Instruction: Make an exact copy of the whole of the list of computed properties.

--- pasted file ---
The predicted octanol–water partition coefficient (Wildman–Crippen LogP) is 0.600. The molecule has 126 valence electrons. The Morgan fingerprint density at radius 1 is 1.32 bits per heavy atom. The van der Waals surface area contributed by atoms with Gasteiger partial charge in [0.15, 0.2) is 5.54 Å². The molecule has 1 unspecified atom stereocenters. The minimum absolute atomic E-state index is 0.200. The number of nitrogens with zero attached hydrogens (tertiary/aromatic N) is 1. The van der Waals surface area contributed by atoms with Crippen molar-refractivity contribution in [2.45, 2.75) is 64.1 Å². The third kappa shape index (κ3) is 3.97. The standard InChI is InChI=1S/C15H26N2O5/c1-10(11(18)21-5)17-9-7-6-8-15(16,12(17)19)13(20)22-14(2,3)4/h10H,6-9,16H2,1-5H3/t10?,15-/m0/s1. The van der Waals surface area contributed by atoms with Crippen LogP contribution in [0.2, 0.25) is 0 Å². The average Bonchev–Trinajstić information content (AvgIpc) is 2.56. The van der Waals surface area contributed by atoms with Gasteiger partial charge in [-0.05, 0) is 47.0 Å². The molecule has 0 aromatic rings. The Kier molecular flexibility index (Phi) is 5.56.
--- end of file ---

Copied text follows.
The predicted octanol–water partition coefficient (Wildman–Crippen LogP) is 0.600. The molecule has 126 valence electrons. The Morgan fingerprint density at radius 1 is 1.32 bits per heavy atom. The van der Waals surface area contributed by atoms with Gasteiger partial charge in [0.15, 0.2) is 5.54 Å². The molecule has 1 unspecified atom stereocenters. The minimum absolute atomic E-state index is 0.200. The number of nitrogens with zero attached hydrogens (tertiary/aromatic N) is 1. The van der Waals surface area contributed by atoms with Crippen molar-refractivity contribution in [2.45, 2.75) is 64.1 Å². The third kappa shape index (κ3) is 3.97. The standard InChI is InChI=1S/C15H26N2O5/c1-10(11(18)21-5)17-9-7-6-8-15(16,12(17)19)13(20)22-14(2,3)4/h10H,6-9,16H2,1-5H3/t10?,15-/m0/s1. The van der Waals surface area contributed by atoms with Crippen LogP contribution in [0.2, 0.25) is 0 Å². The average Bonchev–Trinajstić information content (AvgIpc) is 2.56. The van der Waals surface area contributed by atoms with Gasteiger partial charge in [-0.05, 0) is 47.0 Å². The molecule has 0 aromatic rings. The Kier molecular flexibility index (Phi) is 5.56.